“Why is she the one who will be made to suffer while those who orchestrated the trafficking and fooled her into unknowingly transporting the illegal drugs are still out there continuing their criminal activities?”
By JANESS ANN J. ELLAO
MANILA – For Filipino-American Ruthie Arroyo, the case of Mary Jane Veloso, a Filipino sentenced to die in Indonesia, brings to mind her mother, aunts and all the women in her life who were forced to migrate in order to survive.
“We cannot endure another Flor Contemplacion; it has been 20 years since her execution in Singapore. Has the Philippine government not learned from its mistakes and the deaths of its people? We must save the life of Mary Jane Veloso and fight to make sure that this labor export program comes to an end,” Arroyo, who is based in New Jersey, said in a statement.
Contemplacion was a Filipino domestic helper executed in Singapore back in 1995.
Filipinos migrants in various countries have called on the Indonesian government to save Veloso from execution. They held protest actions in front of Indonesian embassies and even in their work places as they join the mounting last-ditch efforts to save Veloso.
Veloso, a victim of human trafficking, was arrested in Indonesia back in 2010 for reportedly carrying 2.6 kilograms of heroin, stitched to a luggage bag that her recruiter lent her. Only six months later, she was sentenced to die. The Indonesia government has yet to look into the appeal for executive clemency, which the Philippine government submitted back in 2011. Its court, on the other hand, has recently denied the petition for judicial review.
Migrante International, the largest OFW group, has earlier assailed the Philippine government for failing to provide Veloso a lawyer during her trial and a duly-accredited translator.
Veloso’s case was kept from the public until recently. Her case, said Tess Agustin, chairwoman of Migrante Canada, would have been “hushed down by the Philippine government” if it were not for the international criticism that accompanied her fellow foreign inmates’ case.
“Our Philippine government needs to take care of migrants, overseas FIlipino workers, and undocumented immigrants because it’s not their fault that they are poor. It’s not their fault that they cannot live a better life in the Philippines. We have been raped; we have been taken advantage of by the Philippine government. There are only a few people in the Philippines who are thriving. It is not fair,” said Arroyo.
“Every day, almost 5,000 Filipinos leave the Philippines in search of work to lift their families out of poverty. The majority of those leaving are women,” said Cole Carothers of Gabriela New York, adding that Veloso is no different as she, too, “was searching for ways to support her family to survive.”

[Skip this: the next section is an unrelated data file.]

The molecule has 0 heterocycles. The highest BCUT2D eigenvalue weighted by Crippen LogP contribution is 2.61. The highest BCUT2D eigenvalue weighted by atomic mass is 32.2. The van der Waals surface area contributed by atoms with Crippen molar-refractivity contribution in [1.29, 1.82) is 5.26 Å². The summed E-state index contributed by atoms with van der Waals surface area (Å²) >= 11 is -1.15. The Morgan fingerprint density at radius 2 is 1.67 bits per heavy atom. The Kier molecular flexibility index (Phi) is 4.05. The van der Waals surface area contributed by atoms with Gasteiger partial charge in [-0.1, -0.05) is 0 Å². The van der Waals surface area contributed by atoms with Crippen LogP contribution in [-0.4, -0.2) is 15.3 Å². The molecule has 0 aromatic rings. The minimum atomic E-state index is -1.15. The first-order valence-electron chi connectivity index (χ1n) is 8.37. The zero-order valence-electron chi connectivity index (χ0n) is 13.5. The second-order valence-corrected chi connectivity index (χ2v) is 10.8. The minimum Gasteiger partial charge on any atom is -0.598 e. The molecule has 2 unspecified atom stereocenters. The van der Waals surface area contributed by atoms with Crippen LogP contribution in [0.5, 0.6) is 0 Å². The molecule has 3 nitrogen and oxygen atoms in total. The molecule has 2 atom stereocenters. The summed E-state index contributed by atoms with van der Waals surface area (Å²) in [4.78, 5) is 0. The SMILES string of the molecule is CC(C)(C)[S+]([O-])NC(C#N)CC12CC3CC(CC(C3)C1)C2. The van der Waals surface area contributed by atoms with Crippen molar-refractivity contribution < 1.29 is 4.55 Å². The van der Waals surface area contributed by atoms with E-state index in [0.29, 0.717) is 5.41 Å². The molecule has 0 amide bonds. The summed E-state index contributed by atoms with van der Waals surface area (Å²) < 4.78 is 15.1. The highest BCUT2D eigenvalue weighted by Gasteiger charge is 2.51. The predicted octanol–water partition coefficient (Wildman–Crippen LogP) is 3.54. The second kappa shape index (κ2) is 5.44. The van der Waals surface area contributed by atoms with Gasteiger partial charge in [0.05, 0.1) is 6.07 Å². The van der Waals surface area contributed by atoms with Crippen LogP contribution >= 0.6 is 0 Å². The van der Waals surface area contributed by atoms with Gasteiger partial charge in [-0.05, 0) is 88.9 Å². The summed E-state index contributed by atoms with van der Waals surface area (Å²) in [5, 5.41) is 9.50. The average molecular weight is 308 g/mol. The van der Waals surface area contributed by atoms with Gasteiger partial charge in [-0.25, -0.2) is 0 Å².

Carothers, who joined the protest in front of the Indonesian consulate in New York last Apr. 8, urged fellow Filipinos not to treat Veloso’s case as an “isolated” one. There have been seven Filipino migrant workers who were executed under Aquino – the biggest number under one administration.
Janella Lopez of Anakbayan New York said Veloso’s case is “one too many.”
“As sons and daughters of migrants, we understand that Mary Jane Veloso migrated to work in order to feed her two children. We understand that forced migration is the reason why we exist as Filipino Americans. We understand this because our own families were forced to migrate here to find better lives that they did not have in the Philippines,” Lopez said.
Meanwhile, OFWs based in Hongkong and in Macau said Veloso’s case exposes the “vulnerability of Filipino workers abroad to forces that capitalize on our desperation due to the lack of decent livelihood, opportunities and hope in our home country.”
“Why should Mary Jane Veloso die for merely wanting to have an honest work that could support her family? Why is she the one who will be made to suffer while those who orchestrated the trafficking and fooled her into unknowingly transporting the illegal drugs are still out there continuing their criminal activities?” an open letter to President Aquino, signed by at least 53 Filipino organizations in Hongkong and Macau, read.
Arroyo, for her part, said Veloso is a victim of both the large-scale international drug syndicates and Philippine government “whose biggest export are its people,” adding that the country’s education system has been configured to produce “export-ready” youth, an apparent reference to the K+12 program in the country.
Aquino put to task
The open letter, dated Apr. 8, also put to task President Aquino for failing to provide legal services due Veloso.
“From the accounts of Mary Jane’s family, their repeated appeals for help from the Department of Foreign Affairs (DFA) were only met with indifference and inaction. Only in the past few months did the Philippine government hire a lawyer to appeal her case – almost five years since her imprisonment and trial started,” the letter further stated.
OFWs in Hongkong and Macau reminded the Aquino government that there are more Velosos in other countries.
Migrante Middle East, for its part, condemned the criminal neglect of the Aquino government to OFWs in distress.
John Monterona, regional coordinator of Migrante Middle East, told Bulatlat.com that as in the past, OFWs and migrant rights organizations should “move heaven and earth to halt the execution of OFWs,” adding that most are innocent and are mere victims of a flawed justice system that deprived of their right to a fair trial.